Saturday, February 13, 2010

Colourful Collage of Arts and Culture



Surajkund, 10 Feb: Move aside plush malls! There are enough glitterati to be found here!  This seemed to be the message at the annual Crafts fair at Surajkund; Faridabad. The fair is a grand event as far as promotion of Indian arts and crafts is concerned. The Fair is witness to the intricate craftsmanship of indigenous crafts from all across the different states of India. It is seen that the icing on the cake is the special theme accorded in this carnival of sorts by highlighting a state and its cultural ethos. This time around Rajasthan won the status-quo. Rajasthan as is well known is a haven for arts and culture for it has such a rich treasury of handicrafts, folk music and dance.


Besides, the grandeur of the fair, the important part of the event to be taken note of is that, it provides a platform for solo artists and handicraftsmen to flourish in this cut-throat age of globalisation and its market forces.


Here tourists as well as fellow Indians throng in large numbers to either pick up the decorative items rubbed magic on to by the skillful hands of some craftsman or either be a part of the event.


The Artists here showed their skills on pastel or oil works with one stall from Maharashtra whose artist was from Bijapur, Karnataka even trying his hand at drawing the famed Gol-Gumbaz ( Round Dome) belonging to the Sultans of Bijapur many centuries ago.


The Rajasthan pavilion had local artists performing to their folk compositions. One wouldn't be surprised to hear the original renderation of “Nimbooda” (lemon) included in the soundtrack of the Bollywood movie “Hum Dil De Chuke Sanam” by Musician Ismail Darbar.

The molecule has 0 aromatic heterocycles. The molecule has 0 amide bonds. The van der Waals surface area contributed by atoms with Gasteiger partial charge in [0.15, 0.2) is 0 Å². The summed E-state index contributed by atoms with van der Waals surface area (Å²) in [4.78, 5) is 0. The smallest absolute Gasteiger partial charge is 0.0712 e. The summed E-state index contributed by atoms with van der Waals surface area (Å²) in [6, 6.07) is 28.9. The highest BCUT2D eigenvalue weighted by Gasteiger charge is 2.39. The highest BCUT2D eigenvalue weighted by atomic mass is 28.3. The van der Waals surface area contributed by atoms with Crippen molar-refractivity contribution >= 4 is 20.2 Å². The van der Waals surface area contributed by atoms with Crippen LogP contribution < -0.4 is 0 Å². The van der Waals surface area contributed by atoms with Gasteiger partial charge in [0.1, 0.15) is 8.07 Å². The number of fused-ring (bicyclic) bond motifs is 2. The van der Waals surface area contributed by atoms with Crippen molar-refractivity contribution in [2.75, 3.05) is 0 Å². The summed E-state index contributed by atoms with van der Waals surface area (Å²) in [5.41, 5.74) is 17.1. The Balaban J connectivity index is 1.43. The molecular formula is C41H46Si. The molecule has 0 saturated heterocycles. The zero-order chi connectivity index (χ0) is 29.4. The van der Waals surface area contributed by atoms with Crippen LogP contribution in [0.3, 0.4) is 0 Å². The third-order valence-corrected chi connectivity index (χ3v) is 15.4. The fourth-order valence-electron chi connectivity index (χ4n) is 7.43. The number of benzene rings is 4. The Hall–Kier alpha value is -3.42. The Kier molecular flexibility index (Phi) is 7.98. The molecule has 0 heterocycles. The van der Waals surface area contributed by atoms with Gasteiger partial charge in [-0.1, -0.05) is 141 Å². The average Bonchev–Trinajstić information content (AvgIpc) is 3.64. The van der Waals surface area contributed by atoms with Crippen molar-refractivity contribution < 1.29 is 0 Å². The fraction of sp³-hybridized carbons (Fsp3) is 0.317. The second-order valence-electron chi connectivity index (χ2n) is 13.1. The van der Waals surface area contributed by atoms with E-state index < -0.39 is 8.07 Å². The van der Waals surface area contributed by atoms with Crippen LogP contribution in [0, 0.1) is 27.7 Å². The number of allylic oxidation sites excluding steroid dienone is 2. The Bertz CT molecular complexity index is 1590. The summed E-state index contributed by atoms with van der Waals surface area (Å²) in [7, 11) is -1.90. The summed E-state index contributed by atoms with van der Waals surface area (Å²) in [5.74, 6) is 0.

The local dances brought the spirit of Rajasthan alive with veiled lady dancers gyrating and swiveling to the timeless music of this land of Rajas and Maharajas.


There was the human interest element found in canvas artist Anjali’s tale of struggle. “I am from Haryana and the place doesn’t have much scope for fine arts even though I have a degree in this discipline, I was not getting a platform until this fair helped me” she said.


Besides the rich exhibition of the nation’s Crafts and Fabrics, the fair attained an enviable status with participants from the SAARC nations also pooling in with their local craft items. These included Afghanistan, Tajikistan, Sri Lanka, Thailand, Egypt, Nepal and Bhutan.


The Tajikistan stall of the composite region of Central Asia were displayed with fares made out of the stunning mineral stone “lepislezzuli” which is also found in Afghanistan. The stall of this nation was in a triumvirate pattern, the dealer Valiev Sarif was all smiles as his pendants were selling like hotcakes. Other than these accessory items the stall had in store intricately embroidered Kaftans for women as well as the eye catching handicrafts for instance the map of Tajikistan done in detail by the mineral and semi-precious stones.


The Egyptian stall was the product of the Government of India’s efforts to strengthen strategic ties between the two nations. The proprietor of this stall, Ahmed Shalabi had flown in the fare all the way from Egypt. The store had exhibits for sale in the form of exotic carpets in different details like random lea eves strewn across a solid background of earthy shades or decorative wall hangings, sets of dining table-cloths and table-mats.


The variety to this fair was added by artists dressed as mythological characters from Ramayana and other Hindu Mythology as the demon-king Ravana with his dramatically rendered dialogues. There was the Monkey-god Hanuman complete with his inseparable weapon-his mace.


Amidst the prevailing tension provided by the rat-race of urban life, where success is measured in terms of money and high rise buildings patrons of this fair were all smiles and this very fact added the overall colour to this event organized by the Haryana Tourism Board.

Long Live arts, Culture and Heritage

so long folks...
















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